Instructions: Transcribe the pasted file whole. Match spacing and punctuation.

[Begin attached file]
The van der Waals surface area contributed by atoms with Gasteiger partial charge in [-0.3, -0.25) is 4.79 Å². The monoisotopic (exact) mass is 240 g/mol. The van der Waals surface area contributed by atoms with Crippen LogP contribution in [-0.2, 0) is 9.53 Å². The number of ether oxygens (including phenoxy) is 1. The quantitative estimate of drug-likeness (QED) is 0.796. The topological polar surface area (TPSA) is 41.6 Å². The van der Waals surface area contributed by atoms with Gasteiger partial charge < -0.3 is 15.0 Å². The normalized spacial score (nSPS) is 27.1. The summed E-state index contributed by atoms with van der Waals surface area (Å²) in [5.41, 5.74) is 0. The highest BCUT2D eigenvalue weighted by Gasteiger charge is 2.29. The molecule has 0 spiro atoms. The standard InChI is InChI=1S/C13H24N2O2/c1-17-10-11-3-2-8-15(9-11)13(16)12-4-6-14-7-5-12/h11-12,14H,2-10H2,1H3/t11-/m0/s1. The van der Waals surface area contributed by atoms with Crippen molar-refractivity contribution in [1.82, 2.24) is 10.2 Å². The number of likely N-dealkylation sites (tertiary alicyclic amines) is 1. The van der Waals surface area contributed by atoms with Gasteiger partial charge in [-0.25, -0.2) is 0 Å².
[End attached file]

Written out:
The van der Waals surface area contributed by atoms with Gasteiger partial charge in [-0.3, -0.25) is 4.79 Å². The monoisotopic (exact) mass is 240 g/mol. The van der Waals surface area contributed by atoms with Crippen LogP contribution in [-0.2, 0) is 9.53 Å². The number of ether oxygens (including phenoxy) is 1. The quantitative estimate of drug-likeness (QED) is 0.796. The topological polar surface area (TPSA) is 41.6 Å². The van der Waals surface area contributed by atoms with Gasteiger partial charge < -0.3 is 15.0 Å². The normalized spacial score (nSPS) is 27.1. The summed E-state index contributed by atoms with van der Waals surface area (Å²) in [5.41, 5.74) is 0. The highest BCUT2D eigenvalue weighted by Gasteiger charge is 2.29. The molecule has 0 spiro atoms. The standard InChI is InChI=1S/C13H24N2O2/c1-17-10-11-3-2-8-15(9-11)13(16)12-4-6-14-7-5-12/h11-12,14H,2-10H2,1H3/t11-/m0/s1. The van der Waals surface area contributed by atoms with Crippen molar-refractivity contribution in [1.82, 2.24) is 10.2 Å². The number of likely N-dealkylation sites (tertiary alicyclic amines) is 1. The van der Waals surface area contributed by atoms with Gasteiger partial charge in [-0.25, -0.2) is 0 Å².